In the face of this, said Bishara, the Western countries that were now seemingly unified in a military coalition against ISIL had been reluctant and incapable to act in concord on these issues. Instead, they were “concerned primarily on the impact of ISIL propaganda on their domestic public opinion, secondly with their geostrategic interests as states, and only finally with the impact of ISIL and the fate of the [Arab] region’s peoples and states”, and were incapable of shaking off the bad habit of dealing with Middle Eastern issues in a piecemeal fashion. Instead of addressing the grievances of ethnic and religious minorities as part of a broader underlying issue of social justice and representation within the state, those Western countries were instead intent on framing the debate around ISIL as one around geostrategic considerations. In this light, said Bishara, the siege of Kobane—the Kurdish town presently under attack by ISIL—could be depicted as different from the sieges which ISIL inflicted on other Syrian towns such as Deraa, Aleppo and Homs, towns which ISIL was tacitly allowed by the Western powers to occupy.
Bishara’s introductory remarks were then followed by a panel chaired by the ACRPS’ Elnour Hamad, and in which Syrian exile and opposition leader Burhan Ghaliyoun spoke alongside London-based Iraqi academic Faleh A. Jabar and Marwan Kabalan. Jabar used his address to the audience to point out how the fragmented and weak state formed following the US invasion of Iraq made it possible for a single individual like Nuri Al Maliki to wield excessive power over state policy. Without a system of checks and balances to bring him in line, the parochial and rural upbringing of somebody like former Prime Minister Maliki could be allowed to wreak havoc in Iraq. Importantly, as pointed out by Jabar, Maliki began his power at a time when there were no homogeneous sectors of Sunni or Shia Muslims, nor was there a single, unified Kurdish bloc: instead, many groups were consolidated in opposition to Maliki’s policies, which saw him alienate even members of his own Shia sect.
Ghaliyoun then followed Jabar to provide a Syrian perspective on the rise of ISIL, linking it to the repressive measures of the Assad regime, coupled with the strategic and political paralysis which afflicted all countries in the Middle East. This paralysis, said Ghaliyoun, made it necessary for the powers that behaved as “the Arab states’ overseers” to act in times of crisis, such as the one represented now by the rapid rise of ISIL. Yet the willingness of the ostensible “Great Powers” to act in this way was called into question by Marwan Kabalan, the final speaker on the first panel. Kabalan contrasted the present state of affairs to the one which reigned between the rise of the Arab Nationalist Movement and the 1967 war, and the situation at the present moment. In the earlier case, Syria had been a geopolitically pivotal state in the “Arab Cold War” between Nasser’s Egypt, Iraq and Saudi Arabia. While an Arab country had been the site of a conflict during that earlier “Arab Cold War”, all of the actors in that earlier conflict had been Arab states, while non-Arab actors such as Turkey and Iran had been marginal. Today, Arab countries like Egypt, Syria and Iraq had been reduced to subjects, and were the scene of a conflict between non-Arab regional actors such as Turkey and Iran, as well as an unresolved conflict between Russia and the United States. The choice facing Obama, said Kabalan, was whether to act “as a leader, or as a bureaucrat”, and his insistence to enlist and rely on regional powers into the battle against ISIL, he said, was an indication of the limited nature of the US’ aims in the current conflict.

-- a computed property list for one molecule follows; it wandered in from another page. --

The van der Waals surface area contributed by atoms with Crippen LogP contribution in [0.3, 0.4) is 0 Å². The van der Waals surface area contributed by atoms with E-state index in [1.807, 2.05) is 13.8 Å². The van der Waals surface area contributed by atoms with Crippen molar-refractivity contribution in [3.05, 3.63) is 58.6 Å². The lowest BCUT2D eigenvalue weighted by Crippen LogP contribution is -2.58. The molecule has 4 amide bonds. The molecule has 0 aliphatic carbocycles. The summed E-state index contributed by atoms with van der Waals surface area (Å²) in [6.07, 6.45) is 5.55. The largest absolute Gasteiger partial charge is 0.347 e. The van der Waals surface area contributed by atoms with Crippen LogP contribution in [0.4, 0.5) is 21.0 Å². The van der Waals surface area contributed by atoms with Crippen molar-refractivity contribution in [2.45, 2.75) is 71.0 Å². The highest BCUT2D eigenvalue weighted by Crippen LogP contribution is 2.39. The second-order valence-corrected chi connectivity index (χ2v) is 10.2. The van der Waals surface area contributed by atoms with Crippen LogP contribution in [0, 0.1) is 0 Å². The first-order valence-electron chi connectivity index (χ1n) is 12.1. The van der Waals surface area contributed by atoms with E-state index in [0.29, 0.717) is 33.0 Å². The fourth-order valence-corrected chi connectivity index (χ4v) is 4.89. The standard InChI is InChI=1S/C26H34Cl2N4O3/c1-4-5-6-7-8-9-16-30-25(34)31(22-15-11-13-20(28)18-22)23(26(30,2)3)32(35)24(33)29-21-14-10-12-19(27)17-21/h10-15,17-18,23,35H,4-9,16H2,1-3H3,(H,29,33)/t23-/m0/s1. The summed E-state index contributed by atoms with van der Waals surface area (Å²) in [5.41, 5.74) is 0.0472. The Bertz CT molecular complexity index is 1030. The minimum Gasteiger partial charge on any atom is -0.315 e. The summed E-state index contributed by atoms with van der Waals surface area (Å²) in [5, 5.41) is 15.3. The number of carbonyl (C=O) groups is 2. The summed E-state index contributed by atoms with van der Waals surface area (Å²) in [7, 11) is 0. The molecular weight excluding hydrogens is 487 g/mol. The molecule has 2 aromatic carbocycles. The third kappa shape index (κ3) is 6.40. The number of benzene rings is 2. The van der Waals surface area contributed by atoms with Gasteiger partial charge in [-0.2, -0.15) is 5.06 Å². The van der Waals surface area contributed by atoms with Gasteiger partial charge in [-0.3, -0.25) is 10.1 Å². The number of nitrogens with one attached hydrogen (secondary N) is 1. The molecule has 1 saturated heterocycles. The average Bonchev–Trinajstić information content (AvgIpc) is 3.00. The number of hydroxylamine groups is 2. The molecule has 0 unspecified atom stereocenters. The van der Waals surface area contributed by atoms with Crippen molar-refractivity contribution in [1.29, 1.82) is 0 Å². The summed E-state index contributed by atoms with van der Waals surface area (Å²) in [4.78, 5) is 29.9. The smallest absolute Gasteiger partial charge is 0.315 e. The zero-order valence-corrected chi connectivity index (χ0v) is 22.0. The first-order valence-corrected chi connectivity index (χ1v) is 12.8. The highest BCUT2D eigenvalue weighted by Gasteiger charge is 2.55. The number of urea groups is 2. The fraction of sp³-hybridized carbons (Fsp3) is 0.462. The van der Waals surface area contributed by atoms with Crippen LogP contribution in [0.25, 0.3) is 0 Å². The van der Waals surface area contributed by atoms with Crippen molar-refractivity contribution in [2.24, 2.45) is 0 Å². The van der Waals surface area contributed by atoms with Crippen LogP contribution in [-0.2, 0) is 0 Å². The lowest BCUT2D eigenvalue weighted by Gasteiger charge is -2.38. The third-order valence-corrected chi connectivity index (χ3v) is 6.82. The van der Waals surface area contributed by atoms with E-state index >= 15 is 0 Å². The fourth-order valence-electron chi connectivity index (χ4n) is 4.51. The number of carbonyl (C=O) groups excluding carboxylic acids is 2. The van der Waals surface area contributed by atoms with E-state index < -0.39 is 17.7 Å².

From Peoples' Revolutions to an Arena of Regional and International Conflict: The Rise of ISIL and the Renewed American Involvement will continue on Sunday, 19 October. Read more detailed information on the conference’s event page.